J-2 Rudder History


Two barnstorming brothers, C. Gilbert and Gordon Taylor, formed the Taylor Brothers Aircraft Company in 1927. Their first aircraft was the E-2 which was terribly underpowered and was constantly reengineered and upgraded. Under the direction of a 19-year-old aircraft designer Walter Jamouneau, the E-2 was revamped, with rounded angles and other notable changes, and reintroduced as the Taylor J-2 Cub – the “J” standing for Jamouneau. In 1930, the Taylor Company went bankrupt and William Piper bought the assets for $761 and retained Taylor as president. In 1935 Taylor left Piper and went on to establish a new company known as the Taylorcraft Aviation Company of Alliance, Ohio.The J-2 is a high wing, strut braced, tandem cabin monoplane, with welded steel tube fuselage and tail surfaces. The wings consist of solid spruce wood material and built-up riveted aluminum ribs with the leading edges covered with thin aluminum sheet material. The entire aircraft is fabric covered.This rudder came from a Taylor J-2 aircraft. This series of aircraft has an interesting history.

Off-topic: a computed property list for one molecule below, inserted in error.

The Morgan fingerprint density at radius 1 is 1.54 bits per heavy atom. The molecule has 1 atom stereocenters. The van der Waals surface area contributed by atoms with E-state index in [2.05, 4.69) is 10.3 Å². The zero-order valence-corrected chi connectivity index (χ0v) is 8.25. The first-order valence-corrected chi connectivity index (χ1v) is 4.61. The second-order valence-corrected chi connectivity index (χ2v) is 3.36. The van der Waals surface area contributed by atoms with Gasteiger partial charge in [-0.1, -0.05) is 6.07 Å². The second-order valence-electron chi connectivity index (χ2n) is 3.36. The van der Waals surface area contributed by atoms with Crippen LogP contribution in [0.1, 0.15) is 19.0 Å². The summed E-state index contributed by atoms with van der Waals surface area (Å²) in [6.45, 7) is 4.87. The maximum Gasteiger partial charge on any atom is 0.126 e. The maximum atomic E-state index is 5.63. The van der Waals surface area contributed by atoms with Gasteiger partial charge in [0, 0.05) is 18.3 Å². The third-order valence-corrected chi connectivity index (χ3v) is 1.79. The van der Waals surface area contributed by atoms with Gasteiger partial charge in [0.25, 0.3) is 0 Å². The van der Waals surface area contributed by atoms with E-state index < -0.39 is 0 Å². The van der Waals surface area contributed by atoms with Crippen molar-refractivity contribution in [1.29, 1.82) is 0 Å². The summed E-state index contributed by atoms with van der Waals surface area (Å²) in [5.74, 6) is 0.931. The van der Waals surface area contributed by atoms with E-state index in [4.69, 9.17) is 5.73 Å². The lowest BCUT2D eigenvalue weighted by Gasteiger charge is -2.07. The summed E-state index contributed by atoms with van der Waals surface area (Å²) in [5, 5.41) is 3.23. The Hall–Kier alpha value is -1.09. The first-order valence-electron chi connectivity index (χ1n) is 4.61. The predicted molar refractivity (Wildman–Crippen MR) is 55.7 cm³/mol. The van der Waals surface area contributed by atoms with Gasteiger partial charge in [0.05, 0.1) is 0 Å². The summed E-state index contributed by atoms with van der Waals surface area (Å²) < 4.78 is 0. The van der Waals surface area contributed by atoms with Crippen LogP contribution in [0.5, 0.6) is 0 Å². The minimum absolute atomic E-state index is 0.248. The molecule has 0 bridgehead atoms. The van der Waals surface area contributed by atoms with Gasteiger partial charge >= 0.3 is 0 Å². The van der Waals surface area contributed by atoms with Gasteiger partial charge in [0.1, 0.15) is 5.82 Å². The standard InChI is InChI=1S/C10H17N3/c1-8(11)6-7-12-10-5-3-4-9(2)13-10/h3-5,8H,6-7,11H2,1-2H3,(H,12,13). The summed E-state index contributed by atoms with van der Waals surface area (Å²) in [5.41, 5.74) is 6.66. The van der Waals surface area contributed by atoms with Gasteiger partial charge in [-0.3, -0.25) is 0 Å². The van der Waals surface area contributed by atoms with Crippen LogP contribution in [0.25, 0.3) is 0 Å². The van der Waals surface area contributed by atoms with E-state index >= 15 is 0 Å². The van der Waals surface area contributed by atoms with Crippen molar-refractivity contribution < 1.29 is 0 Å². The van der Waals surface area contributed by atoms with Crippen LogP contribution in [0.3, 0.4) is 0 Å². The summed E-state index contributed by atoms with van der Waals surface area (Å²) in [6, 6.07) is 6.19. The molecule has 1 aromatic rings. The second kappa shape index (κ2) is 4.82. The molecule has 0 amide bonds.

In 1937 the original factory in Bradford, Pennsylvania, was destroyed by fire and the company moved to Lock Haven, Pennsylvania where production restarted in May 1937 and the company was renamed the Piper Aircraft Corporation in November 1937. Meanwhile, 1,207 J-2’s had been built from February 1931with the last being completed in 1938 when production of the J-3 Cub started. In 2009 over 100 Taylor and Piper J-2’s remained on the U. S. civil aircraft register